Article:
|Patient Services Inc||Since 1989, Patient Services has helped people who live with certain chronic illnesses or conditions locate suitable health insurance coverage and access ways to satisfy expensive co-payments. By developing innovative financial assistance programs, we have helped tens of thousands of patients achieve positive health outcomes. Below is a list of our current financial assistance programs:||https://www.patientservicesinc.org/how-we-help/financial-assistance-programs.aspx|
|Lone Star Chapter of the National Hemophilia Foundation Legal Hotline||The Hemophilia Legal Hotline is available for gaining information on the legal rights of people living with a chronic condition. An attorney answers questions regarding legal rights of people concerning health insurance, work-related issues, and schools.||http://www.lonestarhemophilia.org/legal_hotline.html|
For a comprehensive, state by state listing of assistance programs, visit: http://www.needymeds.org/copay_diseases.taf?_function=summary&disease_id=14&disease_eng=Hemophilia&dx=11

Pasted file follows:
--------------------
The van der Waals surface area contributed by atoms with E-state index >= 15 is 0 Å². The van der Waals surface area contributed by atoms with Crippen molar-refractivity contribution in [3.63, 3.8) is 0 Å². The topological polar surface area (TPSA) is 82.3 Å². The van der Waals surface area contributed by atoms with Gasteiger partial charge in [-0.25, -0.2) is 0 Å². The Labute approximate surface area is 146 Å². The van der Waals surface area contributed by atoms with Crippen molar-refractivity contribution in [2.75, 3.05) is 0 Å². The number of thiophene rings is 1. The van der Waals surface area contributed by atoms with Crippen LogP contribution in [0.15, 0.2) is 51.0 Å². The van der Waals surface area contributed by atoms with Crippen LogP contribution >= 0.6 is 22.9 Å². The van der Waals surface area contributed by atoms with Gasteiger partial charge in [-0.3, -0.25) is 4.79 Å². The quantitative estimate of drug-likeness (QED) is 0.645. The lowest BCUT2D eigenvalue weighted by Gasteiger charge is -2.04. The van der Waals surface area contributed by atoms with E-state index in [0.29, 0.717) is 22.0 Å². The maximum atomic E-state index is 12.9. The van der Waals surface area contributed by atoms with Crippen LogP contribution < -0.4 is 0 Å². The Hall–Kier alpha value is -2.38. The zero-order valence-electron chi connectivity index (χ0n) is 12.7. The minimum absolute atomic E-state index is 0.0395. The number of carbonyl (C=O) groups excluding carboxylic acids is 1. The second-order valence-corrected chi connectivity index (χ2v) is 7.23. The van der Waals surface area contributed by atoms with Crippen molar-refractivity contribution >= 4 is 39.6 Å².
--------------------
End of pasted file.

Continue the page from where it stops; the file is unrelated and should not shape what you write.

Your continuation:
Also check with your local hemophilia organization, Hemophilia Treatment Center and factor manufacturer for what assistance programs they may have available.
Sonji Wilkes was born and raised in North Carolina, where during high school, she developed an appreciation for volunteerism and community service. She graduated Magna Cum Laude with a BA in Behavioral Science from the Metropolitan State College of Denver in 2001. Sonji volunteers extensively in the bleeding disorders community and was selected as the 2006 National Hemophilia Foundation’s Volunteer of the Year. Sonji, her husband Nathan, and three children: Nora (11), Thomas (9), and Natalie (7), currently reside in Colorado.
*Note: “Infusing Love: A Mom’s View,” is a blog collection of personal opinions and a representation of individuals experiences. While extensive efforts are made to ensure accuracy of the content, the blog entries do not represent HFA or its Board of Directors. The blog is also not intended to be construed as medical advice or the official opinion/position of HFA, its staff, or its Board of Directors. Readers are strongly encouraged to discuss their own medical treatment with their healthcare providers.